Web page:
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GAO Report Finds CMS’ Systems to Detect Fraud ‘Inadequate and ‘Underused’

Despite the large number of Medicare and Medicaid audits and investigations currently being conducted by government contractors, the Government Accountability Office (GAO) recently released a report stating that the federal government’s systems for analyzing Medicare and Medicaid data to detect fraud are “inadequate and underused.”

In 2009, CMS enacted new $150 million systems intended to be a one-stop database accessible to all CMS staff and contractors, law enforcement, and state agencies. However, the report finds that the “share systems data” and other tools to identify and prevent payment of fraudulent claims are still missing. The federal government believes the technology is crucial to curtailing the $60 billion to $90 billion in fraudulent claims paid each year.

The GAO report noted that the current systems don’t even include Medicaid data. Further, only 41 of the 639 analysts charged with using the new detection system have been trained so far. The systems are meant to replace CMS’ “pay and chase” method, which allows criminals to flea before CMS can analyze their claim. The new systems detect fraudulent Medicare and Medicaid claims in real time and deny the claim prior to payment.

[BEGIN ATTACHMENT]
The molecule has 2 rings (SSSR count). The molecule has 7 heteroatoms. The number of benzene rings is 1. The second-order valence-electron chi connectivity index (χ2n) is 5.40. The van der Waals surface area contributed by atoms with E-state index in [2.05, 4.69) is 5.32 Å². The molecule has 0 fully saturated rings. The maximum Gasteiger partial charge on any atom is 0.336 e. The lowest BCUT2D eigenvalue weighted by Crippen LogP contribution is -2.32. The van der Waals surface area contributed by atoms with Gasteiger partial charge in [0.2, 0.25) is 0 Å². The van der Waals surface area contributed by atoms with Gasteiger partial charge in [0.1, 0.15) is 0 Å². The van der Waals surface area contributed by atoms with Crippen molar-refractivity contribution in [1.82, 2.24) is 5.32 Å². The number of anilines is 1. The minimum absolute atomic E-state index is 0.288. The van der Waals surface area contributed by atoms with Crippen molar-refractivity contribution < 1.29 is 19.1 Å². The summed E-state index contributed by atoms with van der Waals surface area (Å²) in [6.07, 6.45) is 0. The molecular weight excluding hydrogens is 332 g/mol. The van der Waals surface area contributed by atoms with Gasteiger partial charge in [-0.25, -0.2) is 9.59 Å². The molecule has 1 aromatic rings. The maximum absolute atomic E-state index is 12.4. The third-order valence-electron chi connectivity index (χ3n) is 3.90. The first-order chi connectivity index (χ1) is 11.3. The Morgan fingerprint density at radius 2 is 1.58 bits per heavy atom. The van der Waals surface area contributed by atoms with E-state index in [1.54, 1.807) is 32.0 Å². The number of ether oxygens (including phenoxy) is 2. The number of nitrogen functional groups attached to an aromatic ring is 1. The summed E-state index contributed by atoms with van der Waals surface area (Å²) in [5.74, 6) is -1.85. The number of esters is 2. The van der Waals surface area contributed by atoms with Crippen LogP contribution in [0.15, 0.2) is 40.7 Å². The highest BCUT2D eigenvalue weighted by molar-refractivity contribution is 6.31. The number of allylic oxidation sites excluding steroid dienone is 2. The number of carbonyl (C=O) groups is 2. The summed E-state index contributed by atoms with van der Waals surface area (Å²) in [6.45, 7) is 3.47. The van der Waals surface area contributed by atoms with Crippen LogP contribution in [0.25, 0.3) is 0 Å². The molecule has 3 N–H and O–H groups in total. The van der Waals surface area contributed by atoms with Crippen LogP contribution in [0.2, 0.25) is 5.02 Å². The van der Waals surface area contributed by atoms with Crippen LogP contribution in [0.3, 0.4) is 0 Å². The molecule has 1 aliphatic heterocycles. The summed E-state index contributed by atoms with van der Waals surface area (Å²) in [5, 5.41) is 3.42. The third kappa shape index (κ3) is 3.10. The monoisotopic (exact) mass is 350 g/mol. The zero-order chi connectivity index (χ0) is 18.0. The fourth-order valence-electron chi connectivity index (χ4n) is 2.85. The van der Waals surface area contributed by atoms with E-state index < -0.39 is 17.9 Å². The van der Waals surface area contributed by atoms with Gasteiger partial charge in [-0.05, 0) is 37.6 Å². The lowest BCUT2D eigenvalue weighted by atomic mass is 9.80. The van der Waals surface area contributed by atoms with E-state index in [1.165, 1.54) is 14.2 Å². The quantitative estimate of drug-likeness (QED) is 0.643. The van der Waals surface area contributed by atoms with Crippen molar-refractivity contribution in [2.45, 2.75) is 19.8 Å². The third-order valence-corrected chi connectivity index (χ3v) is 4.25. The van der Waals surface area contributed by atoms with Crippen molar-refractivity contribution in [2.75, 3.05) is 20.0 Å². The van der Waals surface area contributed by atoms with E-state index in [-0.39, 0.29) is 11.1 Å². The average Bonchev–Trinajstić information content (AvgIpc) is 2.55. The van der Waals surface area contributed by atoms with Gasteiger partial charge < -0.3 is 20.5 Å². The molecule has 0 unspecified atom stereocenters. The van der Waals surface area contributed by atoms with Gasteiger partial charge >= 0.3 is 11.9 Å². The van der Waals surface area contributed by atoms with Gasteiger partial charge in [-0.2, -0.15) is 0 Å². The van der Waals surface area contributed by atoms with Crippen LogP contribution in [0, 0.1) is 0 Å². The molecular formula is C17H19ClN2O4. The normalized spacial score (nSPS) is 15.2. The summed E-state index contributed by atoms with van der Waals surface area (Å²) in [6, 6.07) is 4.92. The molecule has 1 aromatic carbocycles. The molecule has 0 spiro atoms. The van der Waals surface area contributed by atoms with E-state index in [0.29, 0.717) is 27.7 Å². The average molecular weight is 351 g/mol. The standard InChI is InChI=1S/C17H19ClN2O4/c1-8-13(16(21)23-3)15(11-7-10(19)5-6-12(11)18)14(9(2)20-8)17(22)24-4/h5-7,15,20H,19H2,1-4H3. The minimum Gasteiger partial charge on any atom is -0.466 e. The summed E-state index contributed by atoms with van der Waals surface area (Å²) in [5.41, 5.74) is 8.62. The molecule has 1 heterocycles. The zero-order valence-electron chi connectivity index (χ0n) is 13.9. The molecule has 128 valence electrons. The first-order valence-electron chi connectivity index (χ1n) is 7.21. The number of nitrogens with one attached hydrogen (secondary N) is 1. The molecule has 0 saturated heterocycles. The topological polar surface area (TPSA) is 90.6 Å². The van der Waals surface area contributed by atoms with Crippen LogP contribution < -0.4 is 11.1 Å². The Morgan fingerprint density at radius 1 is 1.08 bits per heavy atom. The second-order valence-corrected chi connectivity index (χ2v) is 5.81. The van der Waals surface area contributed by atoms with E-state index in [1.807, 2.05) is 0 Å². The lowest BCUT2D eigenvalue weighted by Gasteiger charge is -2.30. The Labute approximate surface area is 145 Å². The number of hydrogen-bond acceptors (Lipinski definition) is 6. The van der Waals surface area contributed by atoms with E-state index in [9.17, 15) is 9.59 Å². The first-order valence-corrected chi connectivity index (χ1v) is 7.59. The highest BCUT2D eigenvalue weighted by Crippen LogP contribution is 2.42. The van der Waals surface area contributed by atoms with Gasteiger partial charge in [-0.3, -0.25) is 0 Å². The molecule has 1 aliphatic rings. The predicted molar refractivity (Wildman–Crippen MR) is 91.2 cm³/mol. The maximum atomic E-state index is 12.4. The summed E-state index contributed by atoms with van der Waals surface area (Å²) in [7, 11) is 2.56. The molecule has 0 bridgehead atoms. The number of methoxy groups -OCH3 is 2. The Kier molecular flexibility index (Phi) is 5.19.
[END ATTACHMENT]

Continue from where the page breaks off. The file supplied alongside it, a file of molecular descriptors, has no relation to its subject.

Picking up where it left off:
Brian Cook, CMS spokesman, explained that, “CMS takes our responsibility to fight health care fraud seriously. As we work to improve these existing systems, we are implementing advanced new technologies to further enhance our efforts to identify potential fraud before payments are made.” CMS implemented a new technology program on July 1, 2011, which is not included in the report. This new prevention and screening method will use similar technology to that of credit card companies.

The GAO hearing will push CMS to enact and use these technologies as soon as possible. As a result, healthcare providers and suppliers should expect increased scrutiny over Medicare and Medicaid claims. CMS uses data mining to identify billing outliers and examine their claims.

Providers with an effective compliance program may be able to identify outliers and potential issues through internal auditing and monitoring, thus keeping providers off of the CMS data analysts’ radar. For assistance with creating a compliance program, conducting internal compliance audits, or for assistance defending Medicare and Medicaid fraud investigations, please contact a Wachler & Associates attorney at 248-544-0888.